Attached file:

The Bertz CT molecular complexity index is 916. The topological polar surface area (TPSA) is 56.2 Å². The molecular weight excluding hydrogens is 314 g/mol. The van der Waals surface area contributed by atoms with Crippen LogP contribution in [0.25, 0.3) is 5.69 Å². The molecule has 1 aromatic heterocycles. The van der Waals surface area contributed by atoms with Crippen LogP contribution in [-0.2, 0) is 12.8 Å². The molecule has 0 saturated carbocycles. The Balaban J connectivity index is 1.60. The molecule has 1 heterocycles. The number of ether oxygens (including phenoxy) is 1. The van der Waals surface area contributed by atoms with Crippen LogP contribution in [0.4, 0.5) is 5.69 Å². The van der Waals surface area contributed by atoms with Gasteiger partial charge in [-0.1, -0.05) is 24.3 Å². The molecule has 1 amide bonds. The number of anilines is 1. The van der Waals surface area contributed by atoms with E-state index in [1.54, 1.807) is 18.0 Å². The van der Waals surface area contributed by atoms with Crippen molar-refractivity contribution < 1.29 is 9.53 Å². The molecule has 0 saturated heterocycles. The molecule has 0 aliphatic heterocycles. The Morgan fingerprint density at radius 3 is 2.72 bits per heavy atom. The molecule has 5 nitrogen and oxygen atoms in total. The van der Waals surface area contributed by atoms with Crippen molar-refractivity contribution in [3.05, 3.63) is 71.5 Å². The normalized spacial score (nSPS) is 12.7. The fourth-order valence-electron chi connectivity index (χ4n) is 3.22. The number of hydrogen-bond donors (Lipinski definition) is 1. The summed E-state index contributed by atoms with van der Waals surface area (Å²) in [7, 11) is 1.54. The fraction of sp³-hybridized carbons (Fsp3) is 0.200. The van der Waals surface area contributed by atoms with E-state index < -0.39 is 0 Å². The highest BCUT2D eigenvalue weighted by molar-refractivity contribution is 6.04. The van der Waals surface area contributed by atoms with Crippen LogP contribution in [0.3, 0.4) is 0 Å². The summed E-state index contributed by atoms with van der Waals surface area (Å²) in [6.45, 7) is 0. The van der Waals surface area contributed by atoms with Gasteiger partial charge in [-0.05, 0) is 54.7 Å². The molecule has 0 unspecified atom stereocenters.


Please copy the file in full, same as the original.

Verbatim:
The Bertz CT molecular complexity index is 916. The topological polar surface area (TPSA) is 56.2 Å². The molecular weight excluding hydrogens is 314 g/mol. The van der Waals surface area contributed by atoms with Crippen LogP contribution in [0.25, 0.3) is 5.69 Å². The molecule has 1 aromatic heterocycles. The van der Waals surface area contributed by atoms with Crippen LogP contribution in [-0.2, 0) is 12.8 Å². The molecule has 0 saturated carbocycles. The Balaban J connectivity index is 1.60. The molecule has 1 heterocycles. The number of ether oxygens (including phenoxy) is 1. The van der Waals surface area contributed by atoms with Crippen LogP contribution in [0.4, 0.5) is 5.69 Å². The van der Waals surface area contributed by atoms with Gasteiger partial charge in [-0.1, -0.05) is 24.3 Å². The molecule has 1 amide bonds. The number of anilines is 1. The van der Waals surface area contributed by atoms with E-state index in [1.54, 1.807) is 18.0 Å². The van der Waals surface area contributed by atoms with Crippen molar-refractivity contribution < 1.29 is 9.53 Å². The molecule has 0 saturated heterocycles. The molecule has 0 aliphatic heterocycles. The Morgan fingerprint density at radius 3 is 2.72 bits per heavy atom. The molecule has 5 nitrogen and oxygen atoms in total. The van der Waals surface area contributed by atoms with Crippen molar-refractivity contribution in [3.05, 3.63) is 71.5 Å². The normalized spacial score (nSPS) is 12.7. The fourth-order valence-electron chi connectivity index (χ4n) is 3.22. The number of hydrogen-bond donors (Lipinski definition) is 1. The summed E-state index contributed by atoms with van der Waals surface area (Å²) in [7, 11) is 1.54. The fraction of sp³-hybridized carbons (Fsp3) is 0.200. The van der Waals surface area contributed by atoms with E-state index < -0.39 is 0 Å². The highest BCUT2D eigenvalue weighted by molar-refractivity contribution is 6.04. The van der Waals surface area contributed by atoms with Crippen LogP contribution in [0.3, 0.4) is 0 Å². The summed E-state index contributed by atoms with van der Waals surface area (Å²) in [6.45, 7) is 0. The van der Waals surface area contributed by atoms with Gasteiger partial charge in [-0.05, 0) is 54.7 Å². The molecule has 0 unspecified atom stereocenters.